Top Talent Retention – 5 strategies to help you keep your top talent in 2021

Retaining your top talent can be incredibly challenging. Simply put, most companies don't give talent away freely. They tend to recruit from a limited pool of applicants and often use testing by hiring panels made up of current employees or experts in the company’s industry.

According to 47% of HR managers, employee retention is one of the top talent management challenges.

So, how do you attract and retain talented employees? It’s not as easy as you might think. To attract and retain top talent, your company needs to create an atmosphere where they feel motivated and engaged. This means allowing them to pursue their career goals without worrying that you are less committed to success and growth.



Employee turnover is a key problem because it can cost companies as high as $15,000 per employee. Besides the financial aspect of the issue, it usually results in low morale among workers left in the company.

So, it is obvious that if you are an HR specialist or a CEO, your priority should be keeping your best employees. But how to accomplish that?

The solution: You need an employee retention strategy.

`If your company has undergone a recent change in leadership or culture, you’ve likely struggled to retain key employees. It may seem daunting at first, but there are several steps you can take to improve your chances of retaining talented employees. Here is a list of five ways to improve your HR retention efforts:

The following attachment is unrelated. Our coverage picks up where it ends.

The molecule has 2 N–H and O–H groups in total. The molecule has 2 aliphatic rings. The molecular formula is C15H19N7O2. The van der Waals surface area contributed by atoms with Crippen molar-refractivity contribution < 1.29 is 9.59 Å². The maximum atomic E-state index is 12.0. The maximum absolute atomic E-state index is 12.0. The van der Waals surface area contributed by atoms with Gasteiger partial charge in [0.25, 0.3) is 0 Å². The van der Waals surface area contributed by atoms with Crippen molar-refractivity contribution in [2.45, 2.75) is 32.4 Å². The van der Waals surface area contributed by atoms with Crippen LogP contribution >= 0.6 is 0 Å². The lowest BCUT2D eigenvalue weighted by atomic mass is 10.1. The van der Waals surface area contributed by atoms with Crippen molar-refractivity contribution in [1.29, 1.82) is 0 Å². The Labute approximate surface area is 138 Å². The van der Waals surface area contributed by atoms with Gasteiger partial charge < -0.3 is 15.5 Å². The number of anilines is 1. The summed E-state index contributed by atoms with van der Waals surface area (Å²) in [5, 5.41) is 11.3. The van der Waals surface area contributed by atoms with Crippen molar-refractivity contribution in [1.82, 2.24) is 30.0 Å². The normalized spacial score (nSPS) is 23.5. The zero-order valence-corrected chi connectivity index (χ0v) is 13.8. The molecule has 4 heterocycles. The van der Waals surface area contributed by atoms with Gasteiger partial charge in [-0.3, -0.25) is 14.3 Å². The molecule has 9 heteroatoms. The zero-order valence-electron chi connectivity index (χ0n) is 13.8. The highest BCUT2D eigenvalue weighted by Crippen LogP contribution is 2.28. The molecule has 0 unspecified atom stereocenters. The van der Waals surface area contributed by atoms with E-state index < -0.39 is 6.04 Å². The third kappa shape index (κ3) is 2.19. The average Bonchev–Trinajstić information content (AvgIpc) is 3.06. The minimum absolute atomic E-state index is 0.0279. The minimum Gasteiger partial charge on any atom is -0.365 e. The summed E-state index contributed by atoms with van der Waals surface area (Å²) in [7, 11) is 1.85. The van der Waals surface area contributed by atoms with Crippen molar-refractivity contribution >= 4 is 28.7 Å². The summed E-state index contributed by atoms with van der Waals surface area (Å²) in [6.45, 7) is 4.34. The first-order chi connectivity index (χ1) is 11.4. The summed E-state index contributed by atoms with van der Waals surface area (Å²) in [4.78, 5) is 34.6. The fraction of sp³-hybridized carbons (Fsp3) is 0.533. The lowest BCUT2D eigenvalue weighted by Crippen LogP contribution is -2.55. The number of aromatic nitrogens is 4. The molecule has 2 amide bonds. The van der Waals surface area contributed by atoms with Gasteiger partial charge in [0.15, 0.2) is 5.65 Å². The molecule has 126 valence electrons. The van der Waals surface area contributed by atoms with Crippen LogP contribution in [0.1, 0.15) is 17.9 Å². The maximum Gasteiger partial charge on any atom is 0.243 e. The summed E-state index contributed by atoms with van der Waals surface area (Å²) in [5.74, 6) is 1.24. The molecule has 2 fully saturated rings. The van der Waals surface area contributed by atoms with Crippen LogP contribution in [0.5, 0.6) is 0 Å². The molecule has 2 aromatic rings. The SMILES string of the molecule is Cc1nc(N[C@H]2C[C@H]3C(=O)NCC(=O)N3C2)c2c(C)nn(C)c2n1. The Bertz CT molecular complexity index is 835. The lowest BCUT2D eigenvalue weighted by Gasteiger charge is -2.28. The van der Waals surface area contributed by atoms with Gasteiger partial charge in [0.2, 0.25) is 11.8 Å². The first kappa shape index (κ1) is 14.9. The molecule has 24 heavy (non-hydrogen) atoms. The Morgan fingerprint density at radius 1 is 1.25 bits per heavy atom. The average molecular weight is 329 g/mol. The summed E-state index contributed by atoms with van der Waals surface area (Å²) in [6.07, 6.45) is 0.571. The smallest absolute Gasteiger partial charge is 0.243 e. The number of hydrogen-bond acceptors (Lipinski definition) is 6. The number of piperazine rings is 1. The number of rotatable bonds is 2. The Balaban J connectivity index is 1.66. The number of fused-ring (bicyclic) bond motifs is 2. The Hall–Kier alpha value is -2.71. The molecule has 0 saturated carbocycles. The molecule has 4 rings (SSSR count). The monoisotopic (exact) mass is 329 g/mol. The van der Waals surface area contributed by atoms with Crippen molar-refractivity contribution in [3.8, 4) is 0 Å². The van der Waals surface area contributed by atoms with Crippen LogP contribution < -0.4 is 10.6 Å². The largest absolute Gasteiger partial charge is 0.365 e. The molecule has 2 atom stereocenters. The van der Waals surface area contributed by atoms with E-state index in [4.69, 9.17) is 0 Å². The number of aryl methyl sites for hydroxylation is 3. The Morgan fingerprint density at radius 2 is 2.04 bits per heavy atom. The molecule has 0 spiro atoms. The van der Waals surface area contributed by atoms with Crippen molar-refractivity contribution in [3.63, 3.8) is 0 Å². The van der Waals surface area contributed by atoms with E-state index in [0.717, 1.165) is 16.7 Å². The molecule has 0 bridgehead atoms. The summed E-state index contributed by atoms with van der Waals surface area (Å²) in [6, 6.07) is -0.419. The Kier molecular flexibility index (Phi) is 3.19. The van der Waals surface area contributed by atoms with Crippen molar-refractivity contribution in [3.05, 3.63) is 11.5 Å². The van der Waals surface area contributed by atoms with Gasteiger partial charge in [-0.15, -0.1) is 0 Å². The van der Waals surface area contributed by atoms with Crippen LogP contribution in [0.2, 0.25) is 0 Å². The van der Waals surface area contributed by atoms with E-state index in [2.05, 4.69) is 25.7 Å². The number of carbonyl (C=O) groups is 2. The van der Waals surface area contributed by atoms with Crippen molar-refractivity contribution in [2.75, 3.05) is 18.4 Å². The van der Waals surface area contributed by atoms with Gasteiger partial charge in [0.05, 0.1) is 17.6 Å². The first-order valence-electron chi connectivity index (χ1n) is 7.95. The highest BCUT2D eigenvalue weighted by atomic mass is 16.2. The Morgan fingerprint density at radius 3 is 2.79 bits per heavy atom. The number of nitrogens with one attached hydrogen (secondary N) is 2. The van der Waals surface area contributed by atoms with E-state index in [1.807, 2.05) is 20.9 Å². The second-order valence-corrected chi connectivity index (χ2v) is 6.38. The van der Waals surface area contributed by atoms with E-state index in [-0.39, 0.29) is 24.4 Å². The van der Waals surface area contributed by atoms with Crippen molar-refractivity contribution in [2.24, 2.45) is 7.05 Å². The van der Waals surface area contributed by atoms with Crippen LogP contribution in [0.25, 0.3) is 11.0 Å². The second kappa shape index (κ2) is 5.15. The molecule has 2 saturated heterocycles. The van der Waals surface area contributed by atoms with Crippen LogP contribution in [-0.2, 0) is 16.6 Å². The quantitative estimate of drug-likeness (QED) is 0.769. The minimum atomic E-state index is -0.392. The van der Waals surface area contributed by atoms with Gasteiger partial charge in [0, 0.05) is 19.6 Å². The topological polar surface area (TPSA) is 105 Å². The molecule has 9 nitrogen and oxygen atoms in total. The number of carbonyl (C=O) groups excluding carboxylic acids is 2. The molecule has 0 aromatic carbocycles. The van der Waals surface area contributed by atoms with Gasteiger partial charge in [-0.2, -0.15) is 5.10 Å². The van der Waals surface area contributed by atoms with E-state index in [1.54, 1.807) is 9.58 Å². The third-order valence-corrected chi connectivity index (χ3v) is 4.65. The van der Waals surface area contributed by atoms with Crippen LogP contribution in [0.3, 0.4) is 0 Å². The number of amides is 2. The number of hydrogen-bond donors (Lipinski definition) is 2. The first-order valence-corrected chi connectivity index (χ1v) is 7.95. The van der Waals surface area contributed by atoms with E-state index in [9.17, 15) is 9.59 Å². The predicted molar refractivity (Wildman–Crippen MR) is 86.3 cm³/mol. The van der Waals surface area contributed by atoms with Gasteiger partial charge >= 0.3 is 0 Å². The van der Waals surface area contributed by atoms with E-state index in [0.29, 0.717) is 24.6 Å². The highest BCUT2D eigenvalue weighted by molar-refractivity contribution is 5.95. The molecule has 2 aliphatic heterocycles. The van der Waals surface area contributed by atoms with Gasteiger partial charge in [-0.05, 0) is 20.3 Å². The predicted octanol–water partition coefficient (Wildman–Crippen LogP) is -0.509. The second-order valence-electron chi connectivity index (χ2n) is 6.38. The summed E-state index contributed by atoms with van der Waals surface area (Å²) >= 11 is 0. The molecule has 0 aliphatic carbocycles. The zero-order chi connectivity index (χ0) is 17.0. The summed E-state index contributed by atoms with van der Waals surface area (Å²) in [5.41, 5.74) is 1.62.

1. Give employees opportunities to grow


Did you know 94% of employees surveyed by LinkedIn for its annual Workplace Learning Report stated they would stay at a company longer if it invested in their professional development?

If you have ever worked for someone who was hired for not much more than their basic technical skills, then you understand the difficulties of finding motivation in a job where there are virtually no rewards and little prospect of advancement.

One of the biggest differences between the generations is in how much emphasis is placed on acquiring knowledge and skills. Older generations of learners are focused more on developing soft skills (communication, leadership, etc.).
Gen Z employees are all about productivity and learning business and technology basics – from understanding online marketing foundations to learning how to code Phyton. So if you really want to motivate a younger employee, then focus on career growth.



2. Choose the right management


It is easy to see why people leave their managers. Each employee has his or her own personality, values, and problems that need solving. At any given time, the workplace is only as productive as the weakest link. Managers need to recognize the potential in each employee, motivate them, and give them support so they can fulfill their potential. If an employee is bored, frustrated, or harmed by his or her job, it should not take an extreme set of circumstances to make them leave.


Customers will never love a company until employees love it first.